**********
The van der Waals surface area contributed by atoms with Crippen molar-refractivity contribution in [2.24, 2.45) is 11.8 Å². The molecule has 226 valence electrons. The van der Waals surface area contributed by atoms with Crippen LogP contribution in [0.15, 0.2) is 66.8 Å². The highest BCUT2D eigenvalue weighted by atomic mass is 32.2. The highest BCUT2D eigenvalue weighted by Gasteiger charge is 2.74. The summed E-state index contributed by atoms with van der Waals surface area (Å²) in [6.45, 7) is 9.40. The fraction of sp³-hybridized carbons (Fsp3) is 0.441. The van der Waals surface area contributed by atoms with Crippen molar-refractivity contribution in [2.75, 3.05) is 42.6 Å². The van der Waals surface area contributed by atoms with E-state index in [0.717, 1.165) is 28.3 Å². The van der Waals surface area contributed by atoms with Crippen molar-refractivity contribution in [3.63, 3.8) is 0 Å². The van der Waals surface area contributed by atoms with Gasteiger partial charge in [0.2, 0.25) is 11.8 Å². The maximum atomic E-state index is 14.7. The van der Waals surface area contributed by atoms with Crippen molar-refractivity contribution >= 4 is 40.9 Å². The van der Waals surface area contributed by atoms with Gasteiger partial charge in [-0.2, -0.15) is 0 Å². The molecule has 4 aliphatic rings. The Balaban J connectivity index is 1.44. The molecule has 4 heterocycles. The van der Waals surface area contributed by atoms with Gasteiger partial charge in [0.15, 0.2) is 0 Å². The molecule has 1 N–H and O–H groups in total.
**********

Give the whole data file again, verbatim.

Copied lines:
The van der Waals surface area contributed by atoms with Crippen molar-refractivity contribution in [2.24, 2.45) is 11.8 Å². The molecule has 226 valence electrons. The van der Waals surface area contributed by atoms with Crippen LogP contribution in [0.15, 0.2) is 66.8 Å². The highest BCUT2D eigenvalue weighted by atomic mass is 32.2. The highest BCUT2D eigenvalue weighted by Gasteiger charge is 2.74. The summed E-state index contributed by atoms with van der Waals surface area (Å²) in [6.45, 7) is 9.40. The fraction of sp³-hybridized carbons (Fsp3) is 0.441. The van der Waals surface area contributed by atoms with Crippen molar-refractivity contribution in [2.75, 3.05) is 42.6 Å². The van der Waals surface area contributed by atoms with E-state index in [0.717, 1.165) is 28.3 Å². The van der Waals surface area contributed by atoms with Crippen molar-refractivity contribution in [3.63, 3.8) is 0 Å². The van der Waals surface area contributed by atoms with Gasteiger partial charge in [0.2, 0.25) is 11.8 Å². The maximum atomic E-state index is 14.7. The van der Waals surface area contributed by atoms with Crippen molar-refractivity contribution >= 4 is 40.9 Å². The van der Waals surface area contributed by atoms with Gasteiger partial charge in [-0.2, -0.15) is 0 Å². The molecule has 4 aliphatic rings. The Balaban J connectivity index is 1.44. The molecule has 4 heterocycles. The van der Waals surface area contributed by atoms with Gasteiger partial charge in [0.15, 0.2) is 0 Å². The molecule has 1 N–H and O–H groups in total.